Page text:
Make sure your Web page title does what it says on the tin
Some small things make all the difference – such as the often-overlooked page title, which can have a massive impact on both usability and search visibility.
- by Peter Labrow
The title of a Web page plays several important roles – and not all of them are immediately obvious.
The first – and most obvious – is that it tells people which page they are on when browsing a website, by displaying the page name in the bar at the top of the browser.
Interestingly, my experience is that a fair proportion of people – usually those who are less computer savvy – don’t even look at the title bar. They seem to ‘tune it out’ and focus on the page itself. However, that doesn’t mean it isn’t important – we still need to cater for the many people who do know where it is, and do look for it.
In terms of orientation, we have to remember that our page isn’t an isolated item – it’s part of a site, or a section within a site. So just providing a page name alone isn’t sufficient to orientate users. We’ll see how this becomes even more important when we look at how search engines handle page titles.
The page title becomes critical in the search engine results pages. On these pages, it is the key visual anchor to attract people to a specific page.
Search Google for the term ‘Dalek’, then note how different Web pages use the title to describe the page itself. Naming your pages in the most informative way helps people to decide which website to visit, when presented with a list of alternatives.
You can also see that the page title is carrying more information, depending on the site. This often includes the name of the site itself, and perhaps the section of the site within which the page resides. Sometimes the title is even more descriptive (this is usually the case with the home page of a site, where the site itself may be described in the title).
A common syntax for titling pages might be:
Site name – section name – page name
This is good, but it does have two drawbacks. If your site name and section names are long, they push the page name away to the right. Within search engines, this can mean that the page name becomes truncated so essential information is lost. Sometimes this won’t matter and sometimes it is disastrous.
The second drawback is that the page title is a key factor in search engines deciding how unique pages are. If most of your page title is the same at the start of the title (section name – site name) then the pages look more similar and may not get as well identified as separate pages.
So another syntax for titling pages might be:
Page name – section name – site name
This is better for people browsing the search engine results, as the part that’s changing the most is where they are looking the most closely – on the left. The downside, of course, is that now your site name could become truncated.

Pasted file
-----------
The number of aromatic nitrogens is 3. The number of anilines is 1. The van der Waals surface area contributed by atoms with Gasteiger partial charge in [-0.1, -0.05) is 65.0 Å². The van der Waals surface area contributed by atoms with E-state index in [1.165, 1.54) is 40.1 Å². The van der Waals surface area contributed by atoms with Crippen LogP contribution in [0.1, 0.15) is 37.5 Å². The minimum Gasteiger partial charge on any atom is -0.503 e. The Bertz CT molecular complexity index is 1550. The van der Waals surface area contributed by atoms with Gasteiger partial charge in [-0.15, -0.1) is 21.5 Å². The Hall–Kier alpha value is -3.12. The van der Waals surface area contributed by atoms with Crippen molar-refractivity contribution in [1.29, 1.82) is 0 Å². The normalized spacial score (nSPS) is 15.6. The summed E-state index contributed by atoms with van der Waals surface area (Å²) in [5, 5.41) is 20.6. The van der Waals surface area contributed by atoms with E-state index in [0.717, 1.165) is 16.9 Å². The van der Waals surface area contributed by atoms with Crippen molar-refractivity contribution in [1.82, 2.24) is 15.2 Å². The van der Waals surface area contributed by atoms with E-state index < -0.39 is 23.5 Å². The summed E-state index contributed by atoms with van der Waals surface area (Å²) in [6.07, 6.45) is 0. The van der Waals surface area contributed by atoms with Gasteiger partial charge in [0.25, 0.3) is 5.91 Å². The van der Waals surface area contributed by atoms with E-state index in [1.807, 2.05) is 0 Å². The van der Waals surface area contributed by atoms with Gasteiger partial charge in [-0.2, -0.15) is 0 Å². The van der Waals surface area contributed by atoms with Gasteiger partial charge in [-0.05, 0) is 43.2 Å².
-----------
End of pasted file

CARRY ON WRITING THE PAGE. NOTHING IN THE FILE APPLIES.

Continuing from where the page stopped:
A compromise might be:
Page name – site name
None of the three scenarios outlined above is ‘best’ or ‘worst’, there’s just a trade-off in each between different factors. And, to be fair, we’ve used each of these within sites that we’ve built, choosing the most appropriate or using the client’s preference.
(If you’re editing a website using a content management system, this structure may not be something you can influence – you may only be able to add the page title, and the rest is already predetermined for you.)
The final factor we’re going to look at is how search engines themselves make use of the information in the page title.
The page title is a massive factor in how a search engine indexes, ranks and displays a page (or group of pages). Getting it right can really help in your search engine results – getting it wrong can cripple them.
Here’s an example of ‘wrong’. If you type “untitled page” into Google, you’ll get around 5,500,000 pages returned. “Untitled page” is what a page is called by default when it’s created in a tool such as Dreamweaver. In all of those pages, the person creating the site has not changed the title to something meaningful – effectively trashing the search engine results for that page.
If you were to name every page on your site with the same title, it would significantly increase the chances of search engines seeing the pages as ‘similar’ so not returning more than one page in the search results. So, it is important to have a different page name for each page.
There’s little point in naming a page so that it is highly optimised for search engines alone, for example by just listing keywords one after the other. Even if it got you high in the search engine results, it would not be helpful to people when they are choosing one site from many – they are far more likely to go with the descriptive title.
The name itself should ‘do what it says on the tin’ – so that the page delivers what the title has promised, and you don’t end up with an ‘empty click’ (someone who clicks to the page and then bails because it’s not what they wanted).
As with all things Web, it’s a balance between the needs of people and the way that search engines work. When in doubt, lean towards the needs of people – because that’s what search engines are trying to do anyway, so it should then be best for both.
Of course the page title is far from being the only factor in indexing and ranking a page, but it is one of the most important.